I can certainly reassure the House that the Prime Minister is not seeking in any way to make a government majority in this House. We recognise that the importance of this House is that it holds the Government to account and that the party in government should not be in a majority. The House should also understand that, even after the introduction of the new Peers announced the week before last, the Government still face a combined opposition of 80 Peers, which is twice the size faced by the last Labour Government when they were in power.
Will my noble friend clarify the position in respect of the appointments of new Peers who are also special advisers to the Government and, in particular, whether it is correct that they will be appointed to this place but not able to speak? That surely would make a nonsense of the importance of the role played by Peers on both sides of the House.
There is a convention that if a new Peer is a special adviser, they will be able to participate in the Division Lobbies but not contribute to debates. We do not necessarily know what decisions those individual special advisers will make as far as when they will make changes that will allow them to make a contribution, such as the most recent special adviser to join your Lordships’ House, my noble friend Lady Helic, who I am sure all noble Lords will feel has been a very welcome addition to our ranks.
My Lords, given that there are now many more people who favour the total abolition of your Lordships’ House than support its retention on an appointments basis, do the Government recognise just what a dangerous game they are playing by resisting all serious democratic reform? Do the Government also recognise that the previous Government succeeded in getting a Bill through Second Reading in the House of Commons with a very large majority? Does the Leader of the House think that the Prime Minister, who says that he regrets the lack of progress of that Bill, has the guts now to reintroduce it?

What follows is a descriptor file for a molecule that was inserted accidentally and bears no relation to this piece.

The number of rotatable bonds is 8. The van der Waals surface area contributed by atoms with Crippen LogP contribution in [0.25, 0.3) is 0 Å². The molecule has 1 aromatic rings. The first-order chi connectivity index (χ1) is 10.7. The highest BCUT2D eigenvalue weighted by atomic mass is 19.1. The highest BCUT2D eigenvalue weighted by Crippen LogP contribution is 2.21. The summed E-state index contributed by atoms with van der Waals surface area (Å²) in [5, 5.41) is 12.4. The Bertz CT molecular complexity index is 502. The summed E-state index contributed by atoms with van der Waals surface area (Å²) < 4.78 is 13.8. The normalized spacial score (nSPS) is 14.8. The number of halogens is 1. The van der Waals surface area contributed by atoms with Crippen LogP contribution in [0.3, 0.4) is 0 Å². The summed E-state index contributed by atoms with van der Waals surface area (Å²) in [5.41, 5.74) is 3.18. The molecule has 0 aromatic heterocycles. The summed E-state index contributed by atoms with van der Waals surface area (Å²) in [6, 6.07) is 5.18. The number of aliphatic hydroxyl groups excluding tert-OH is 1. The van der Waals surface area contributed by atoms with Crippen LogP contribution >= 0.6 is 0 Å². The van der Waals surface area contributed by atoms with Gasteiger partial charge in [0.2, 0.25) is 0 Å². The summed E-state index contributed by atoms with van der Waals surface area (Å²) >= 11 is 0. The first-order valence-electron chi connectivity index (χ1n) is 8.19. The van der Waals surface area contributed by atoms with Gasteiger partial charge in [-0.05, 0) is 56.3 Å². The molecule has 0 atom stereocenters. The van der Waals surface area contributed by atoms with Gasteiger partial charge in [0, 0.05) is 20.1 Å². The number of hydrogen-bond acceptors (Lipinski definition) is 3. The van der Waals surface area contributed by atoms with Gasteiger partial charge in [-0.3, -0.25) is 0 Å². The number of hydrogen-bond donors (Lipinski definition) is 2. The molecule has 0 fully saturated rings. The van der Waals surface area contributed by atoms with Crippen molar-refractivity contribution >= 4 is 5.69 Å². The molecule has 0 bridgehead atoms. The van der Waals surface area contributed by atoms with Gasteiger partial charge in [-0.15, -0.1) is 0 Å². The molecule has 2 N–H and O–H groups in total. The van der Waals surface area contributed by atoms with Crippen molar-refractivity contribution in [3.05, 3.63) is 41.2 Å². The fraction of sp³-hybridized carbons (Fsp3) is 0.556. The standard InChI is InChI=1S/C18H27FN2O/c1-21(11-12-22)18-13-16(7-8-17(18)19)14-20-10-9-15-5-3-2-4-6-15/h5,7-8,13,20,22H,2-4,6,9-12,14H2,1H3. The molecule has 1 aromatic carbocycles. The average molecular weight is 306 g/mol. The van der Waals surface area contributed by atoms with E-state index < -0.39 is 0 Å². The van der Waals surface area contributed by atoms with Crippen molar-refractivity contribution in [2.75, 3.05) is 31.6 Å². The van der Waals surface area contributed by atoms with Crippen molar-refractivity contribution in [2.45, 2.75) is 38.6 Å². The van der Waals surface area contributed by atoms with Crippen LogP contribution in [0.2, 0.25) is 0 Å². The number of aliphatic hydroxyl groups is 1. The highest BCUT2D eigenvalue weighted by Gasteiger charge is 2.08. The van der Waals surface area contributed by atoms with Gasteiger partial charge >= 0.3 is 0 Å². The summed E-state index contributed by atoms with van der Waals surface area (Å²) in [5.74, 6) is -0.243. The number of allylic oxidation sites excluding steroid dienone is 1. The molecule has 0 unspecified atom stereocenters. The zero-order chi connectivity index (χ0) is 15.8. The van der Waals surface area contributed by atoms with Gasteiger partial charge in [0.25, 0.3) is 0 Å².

The noble Lord and I had exchanges on this matter only recently just before the Recess, when I reminded him that the Bill to which he refers did not succeed in leaving the House of Commons. In our manifesto, we made it clear that that is not a priority for this Parliament. We see it as a priority to address the size of the House, and that is where we will focus our energies
My Lords, the noble Baroness will have heard the views expressed from across your Lordships’ House about size. I have to say that it is not enough to suggest, as she did in her recent article, that Peers should turn up less often. If we are effectively to address this matter, which we believe we should, it cannot be against a backdrop of more and more appointments. This Prime Minister has appointed more Peers per year than any other Prime Minister, with a greater proportion of Peers to the government Benches and fewer Opposition and Cross-Bench Peers. What discussions has the noble Baroness had with the Prime Minister on this issue? Did they discuss the constitutional convention? Does he recognise that if meaningful change is to be made, he cannot continue with the scale and number of his appointments?
The noble Baroness knows my party’s position on a constitutional convention. We do not feel that that is a priority at this time. For me, as Leader of the House, it is important that we are an effective Chamber and that we make a very important contribution to the legislative process. It is right to focus on attendance rather than absolute numbers because the average rate of attendance is under 500. As effective Peers, we make our contributions when our experience and expertise are relevant to the matter at hand.